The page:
Does Your Child Want to Go Vegan?
Here's where to start when your formerly burger-scoffing baby suddenly announces "Mum, I'm going vegan." It can completely throw you!
It's a situation that's becoming increasingly common, particularly in Australia, but also in the UK, with some studies finding up to 10% of the population now eating a primarily vegetarian diet.
How can you tell if this is simply another picky eating phase, or a change in lifestyle that your child feels strongly about? How do you plan balanced meals for someone who doesn't eat meat, eggs, or dairy, when the rest of the family loves a good barbecue? To move forward, you'll need to have a real conversation.
Talk it outThere are a number of motivations for giving up animal products, and for many children it starts with concerns about animal welfare. Older children may be more concerned about environmental issues, while some small children simply never enjoy the taste and texture of meat. Before you write off your child's concerns as a passing fad, sit down and try to understand where she's coming from. Ask questions about why he's making this decision, whether it's for ethical concerns or is simply a taste issue. Either way, it's helpful to approach the discussion with an open mind and show you're willing to be supportive.
Meet with your doctorOnce you're on the same page, the next step is to meet with your family pediatrician or a nutritionist. Committing to a vegan diet means that extra work is necessary to ensure that growing children get all of the protein, vitamins, and other nutrients like iron that they need to thrive. Talking about nutrition from an early age can set good habits for life, so this step doesn't hurt whether or not your child decides to continue with the vegan diet!
Know your nutrientsIt doesn't hurt to brush up on nutrition basics yourself. Some of the key nutrients to be mindful of for vegetarians and vegans include the following.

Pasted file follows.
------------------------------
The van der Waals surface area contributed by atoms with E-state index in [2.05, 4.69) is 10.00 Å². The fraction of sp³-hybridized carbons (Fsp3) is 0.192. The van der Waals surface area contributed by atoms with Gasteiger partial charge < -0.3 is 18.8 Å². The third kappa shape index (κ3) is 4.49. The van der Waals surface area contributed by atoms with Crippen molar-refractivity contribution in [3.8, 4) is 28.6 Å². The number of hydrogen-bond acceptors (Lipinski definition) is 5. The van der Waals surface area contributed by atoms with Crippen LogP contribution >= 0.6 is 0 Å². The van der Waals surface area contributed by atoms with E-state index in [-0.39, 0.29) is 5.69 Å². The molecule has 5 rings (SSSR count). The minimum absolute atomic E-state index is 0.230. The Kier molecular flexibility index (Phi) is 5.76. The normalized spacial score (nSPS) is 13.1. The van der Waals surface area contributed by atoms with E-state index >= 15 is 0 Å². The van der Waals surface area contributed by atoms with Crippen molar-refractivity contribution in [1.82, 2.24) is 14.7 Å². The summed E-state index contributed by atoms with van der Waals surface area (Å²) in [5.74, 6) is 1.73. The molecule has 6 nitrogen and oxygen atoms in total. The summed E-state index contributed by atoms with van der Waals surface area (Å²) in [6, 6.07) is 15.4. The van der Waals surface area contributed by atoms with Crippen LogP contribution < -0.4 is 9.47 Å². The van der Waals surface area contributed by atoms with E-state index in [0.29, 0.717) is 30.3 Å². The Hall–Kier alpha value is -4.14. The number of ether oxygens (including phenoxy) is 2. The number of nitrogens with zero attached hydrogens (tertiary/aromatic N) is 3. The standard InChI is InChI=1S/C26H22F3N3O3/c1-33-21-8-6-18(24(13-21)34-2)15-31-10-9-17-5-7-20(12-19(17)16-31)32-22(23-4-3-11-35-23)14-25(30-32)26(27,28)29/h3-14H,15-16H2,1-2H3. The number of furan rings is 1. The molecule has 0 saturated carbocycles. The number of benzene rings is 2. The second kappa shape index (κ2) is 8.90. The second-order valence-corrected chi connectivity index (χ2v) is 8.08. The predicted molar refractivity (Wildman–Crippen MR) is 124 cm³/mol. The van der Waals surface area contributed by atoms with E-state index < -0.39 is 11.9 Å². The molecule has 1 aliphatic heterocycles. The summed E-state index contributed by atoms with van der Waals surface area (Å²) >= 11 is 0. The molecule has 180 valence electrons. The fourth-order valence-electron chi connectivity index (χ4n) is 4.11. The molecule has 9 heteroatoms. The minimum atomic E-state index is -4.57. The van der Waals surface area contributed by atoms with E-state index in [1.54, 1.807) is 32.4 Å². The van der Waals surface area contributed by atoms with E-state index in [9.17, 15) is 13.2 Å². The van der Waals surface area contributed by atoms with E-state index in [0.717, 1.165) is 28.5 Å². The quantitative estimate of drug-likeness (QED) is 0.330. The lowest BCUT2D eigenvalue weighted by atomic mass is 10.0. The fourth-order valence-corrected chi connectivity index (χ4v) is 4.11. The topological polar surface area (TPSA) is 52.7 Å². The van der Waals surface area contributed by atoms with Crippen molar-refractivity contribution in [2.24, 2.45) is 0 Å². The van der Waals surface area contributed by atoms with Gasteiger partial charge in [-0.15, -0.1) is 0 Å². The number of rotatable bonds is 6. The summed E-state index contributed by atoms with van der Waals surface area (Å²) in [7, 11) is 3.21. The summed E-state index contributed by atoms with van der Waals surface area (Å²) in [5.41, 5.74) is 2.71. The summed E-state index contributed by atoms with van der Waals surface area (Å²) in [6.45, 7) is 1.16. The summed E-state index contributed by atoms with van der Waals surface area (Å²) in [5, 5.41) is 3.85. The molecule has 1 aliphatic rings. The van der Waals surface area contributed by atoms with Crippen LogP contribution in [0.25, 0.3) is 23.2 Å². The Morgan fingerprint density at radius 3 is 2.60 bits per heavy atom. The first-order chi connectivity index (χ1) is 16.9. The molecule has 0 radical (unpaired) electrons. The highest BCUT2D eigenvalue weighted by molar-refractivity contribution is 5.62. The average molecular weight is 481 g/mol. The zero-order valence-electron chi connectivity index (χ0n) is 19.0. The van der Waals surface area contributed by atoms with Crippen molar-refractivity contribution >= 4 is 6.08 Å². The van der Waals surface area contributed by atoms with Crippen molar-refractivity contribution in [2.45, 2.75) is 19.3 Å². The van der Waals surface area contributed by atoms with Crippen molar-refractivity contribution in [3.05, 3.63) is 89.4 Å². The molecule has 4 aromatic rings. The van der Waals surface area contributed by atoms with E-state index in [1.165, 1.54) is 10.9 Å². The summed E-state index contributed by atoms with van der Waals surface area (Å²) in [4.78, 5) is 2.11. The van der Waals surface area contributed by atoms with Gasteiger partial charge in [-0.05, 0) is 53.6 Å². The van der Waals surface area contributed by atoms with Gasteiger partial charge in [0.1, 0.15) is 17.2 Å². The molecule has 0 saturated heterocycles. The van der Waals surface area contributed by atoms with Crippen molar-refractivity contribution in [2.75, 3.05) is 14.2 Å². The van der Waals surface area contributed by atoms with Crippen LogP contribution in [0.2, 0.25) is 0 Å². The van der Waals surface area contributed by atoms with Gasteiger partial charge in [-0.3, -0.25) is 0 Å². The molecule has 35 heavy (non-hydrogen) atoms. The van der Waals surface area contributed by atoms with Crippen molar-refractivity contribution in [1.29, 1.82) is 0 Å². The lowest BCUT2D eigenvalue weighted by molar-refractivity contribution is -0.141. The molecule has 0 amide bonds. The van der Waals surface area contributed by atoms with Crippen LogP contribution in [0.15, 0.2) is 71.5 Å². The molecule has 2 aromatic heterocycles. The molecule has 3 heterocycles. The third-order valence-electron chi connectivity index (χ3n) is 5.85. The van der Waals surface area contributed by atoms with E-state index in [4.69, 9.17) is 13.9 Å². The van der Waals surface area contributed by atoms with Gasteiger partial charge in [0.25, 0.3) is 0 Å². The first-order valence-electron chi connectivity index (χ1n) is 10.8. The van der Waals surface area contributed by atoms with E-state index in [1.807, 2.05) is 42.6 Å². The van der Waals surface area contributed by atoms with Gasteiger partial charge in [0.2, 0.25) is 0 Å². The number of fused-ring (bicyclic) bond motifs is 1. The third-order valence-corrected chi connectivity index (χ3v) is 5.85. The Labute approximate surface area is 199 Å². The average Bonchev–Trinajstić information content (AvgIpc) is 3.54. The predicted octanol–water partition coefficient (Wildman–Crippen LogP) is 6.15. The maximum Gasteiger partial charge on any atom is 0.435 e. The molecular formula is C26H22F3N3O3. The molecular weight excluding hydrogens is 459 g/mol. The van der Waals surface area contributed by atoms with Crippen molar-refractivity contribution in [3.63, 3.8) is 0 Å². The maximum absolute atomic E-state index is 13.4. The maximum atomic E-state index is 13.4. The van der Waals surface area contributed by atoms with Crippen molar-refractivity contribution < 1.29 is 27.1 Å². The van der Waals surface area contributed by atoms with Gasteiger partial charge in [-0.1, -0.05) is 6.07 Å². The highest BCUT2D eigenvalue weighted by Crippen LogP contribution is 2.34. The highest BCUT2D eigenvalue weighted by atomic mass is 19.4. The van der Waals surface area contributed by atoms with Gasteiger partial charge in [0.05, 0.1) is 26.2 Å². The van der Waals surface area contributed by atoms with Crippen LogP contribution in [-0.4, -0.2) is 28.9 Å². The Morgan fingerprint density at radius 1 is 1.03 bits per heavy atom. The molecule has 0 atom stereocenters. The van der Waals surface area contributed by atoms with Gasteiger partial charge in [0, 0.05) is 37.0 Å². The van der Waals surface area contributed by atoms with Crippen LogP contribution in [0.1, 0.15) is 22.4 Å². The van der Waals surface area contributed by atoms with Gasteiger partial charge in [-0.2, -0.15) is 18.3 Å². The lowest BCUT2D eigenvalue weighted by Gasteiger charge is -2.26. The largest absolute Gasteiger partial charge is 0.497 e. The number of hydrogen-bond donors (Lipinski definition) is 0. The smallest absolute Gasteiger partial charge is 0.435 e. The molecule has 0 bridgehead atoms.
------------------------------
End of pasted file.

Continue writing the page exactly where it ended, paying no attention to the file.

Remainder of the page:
Protein One of the first questions any vegan gets asked is "where do you get your protein?" It's an important question to be sure, because protein is vital for healthy bones, nails, skin, and brain function. Vegans can find it from a variety of sources, including whole grains like brown rice, beans, peas, nuts, and seeds.
Omega 3 fatty acids Normally found in fish sources like salmon, omega 3 fatty acids protect the heart and promote brain health. Vegan sources include flax seeds, chia seeds, and walnuts.
Vitamin B12 Unless your child loves munching on seaweed, she's unlikely to get enough vitamin B12 from a vegetarian diet. Sea vegetables are the only non-animal source of this important vitamin.
Iron This is also one of the trickier nutrients for vegans and vegetarians to get enough of. A diet low in iron can cause fatigue, because it helps the body transfer oxygen. Leafy green vegetables like spinach and chard are a good source of iron, as well as certain seeds, lentils, and oatmeal.
Calcium Dairy products are usual sources of calcium, but dairy's off the menu for vegans. Protect bones, muscles, and heart function with calcium sources like sweet potatoes, green vegetables, whole grains, and tofu.
You may feel more comfortable with your child taking supplements for some of these nutrients like B12 and iron, particularly if he or she is also a picky eater. With a working knowledge of the nutrients your child needs to grow and thrive, you can then create meal plans. Encourage your child to research recipes and start cooking if he's old enough, or find vegetarian substitutes for family meals. It takes a bit of extra planning and a hefty dose of understanding, but catering for a vegan child can ultimately teach self-reliance and educate the whole family about the basics of nutrition.